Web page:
He started on the Project in 2008 where he is involved mainly with sales and giving talks. Although the original official endorsement of the British Legion has been withdrawn due to changes within the organisation, the Patriot Project still works with the support of the local branch in Llangollen where the locomotive is being assembled. If you would like to be involved in redesigning the proposed crest for the new locomotive, there is a competition to produce a new design although you will need to become a member to participate. The name The Unknown Warrior was chosen after another competition to find a name for the new locomotive, and the reason for the number being the last of the originals (45551) rather than the next number in the sequence, is because that number had already been used for a different locomotive. John gave us a comprehensive history of the Patriot class locomotives from their inception by the LMS as an improvement over the Claughtons. The LMS needed something more reliable that would be suitable for a greater variety of routes and for longer journeys. The original three cylinder Patriot design used many standard parts from stock to save money. Over time this was developed further using only a few parts from the Claughtons until the final iteration when no old parts were used although some were still of a company standard for ease of maintenance and cost effectiveness – for example the driving wheels. Ten of the original Patriots were rebuilt after World Warr II with Stanier boilers similar to the rebuilt Royal Scots. They proved to be excellent locomotives probably the best ever 4-6-0s to run in the UK.

Using photographs of a number of the originals in service as illustration, John interspersed this part of the story with a history of the current project and why this locomotive was chosen for a new build – none of the originals was preserved and this would be a good example of a type that could be used on both heritage lines as well as the national rail network once completed to a sufficiently high standard and incorporating modern safety equipment. John then described in detail some of the work being done to generate a new-build Patriot. From the manufacture of the frames, the complications of producing the five frame stretchers – all different, through the gradual acquisition of parts either salvaged from past locomotives or manufactured from scratch, there have been many problems along the way and lessons learned.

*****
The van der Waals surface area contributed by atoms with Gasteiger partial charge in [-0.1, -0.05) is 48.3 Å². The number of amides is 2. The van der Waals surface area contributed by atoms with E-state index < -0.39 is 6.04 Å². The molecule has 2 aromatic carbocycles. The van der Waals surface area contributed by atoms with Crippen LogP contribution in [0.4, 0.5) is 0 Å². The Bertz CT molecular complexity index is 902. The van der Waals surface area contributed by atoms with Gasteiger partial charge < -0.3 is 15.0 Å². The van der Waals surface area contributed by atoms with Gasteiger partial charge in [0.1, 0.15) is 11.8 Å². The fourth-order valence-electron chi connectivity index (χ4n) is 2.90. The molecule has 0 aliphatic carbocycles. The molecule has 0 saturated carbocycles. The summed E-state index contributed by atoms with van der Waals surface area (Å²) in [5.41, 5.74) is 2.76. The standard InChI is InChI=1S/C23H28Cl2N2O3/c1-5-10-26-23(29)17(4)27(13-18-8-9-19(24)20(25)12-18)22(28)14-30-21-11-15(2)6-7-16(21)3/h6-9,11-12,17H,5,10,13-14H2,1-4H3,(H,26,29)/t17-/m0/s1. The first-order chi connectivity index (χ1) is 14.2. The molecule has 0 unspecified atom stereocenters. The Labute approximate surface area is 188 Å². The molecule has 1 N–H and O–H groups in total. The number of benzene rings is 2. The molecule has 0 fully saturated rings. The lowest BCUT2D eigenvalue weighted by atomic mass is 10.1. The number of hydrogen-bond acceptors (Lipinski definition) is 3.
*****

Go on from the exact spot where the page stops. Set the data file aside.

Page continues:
They learned the importance of good quality control when making cast parts as with the example of the frame stretcher that had to be recast due to a flaw in the first casting. Then there was the example of the stud holes on one of the axle boxes being incorrectly sited – it would have worked but would not have been passed for mainline working so a new one had to be made. Experience was also built up in sourcing the parts required whether as existing equipment or finding the appropriate manufacturer capable of making from new. That is apart from the on-going work of raising the money ready for the time when it was needed for the next stage of the build. Building a locomotive is an expensive business eg the cost of the copper for the firebox was originally quoted at £72,000 so they waited until copper prices came down, but it still cost £39,000. The ability to produce the complex shapes of some of the parts meant a search for suitably skilled manufacturers with some interesting photographs to illustrate eg the complex three dimensional curves for the boiler back plate and firebox door. They were lucky enough to acquire or borrow original patterns and drawings for some of the parts saving, in some instances, thousands of pounds although they have made some polystyrene patterns which are much cheaper to produce than conventional wooden patterns. The downside of these is that they can only be used once.

In between the history of the class and the progress of the Project, John wove the three-part story of the tender. An original tender came from Barry but turned out to be in worse condition than appeared at first sight. A second was then acquired with the idea of making one complete tender out of the two old ones but, unfortunately, they were not in sufficiently good condition even then. They were approached by a company prepared to make one tender out of the two old ones manufacturing any new parts required and this arrangement has gone ahead.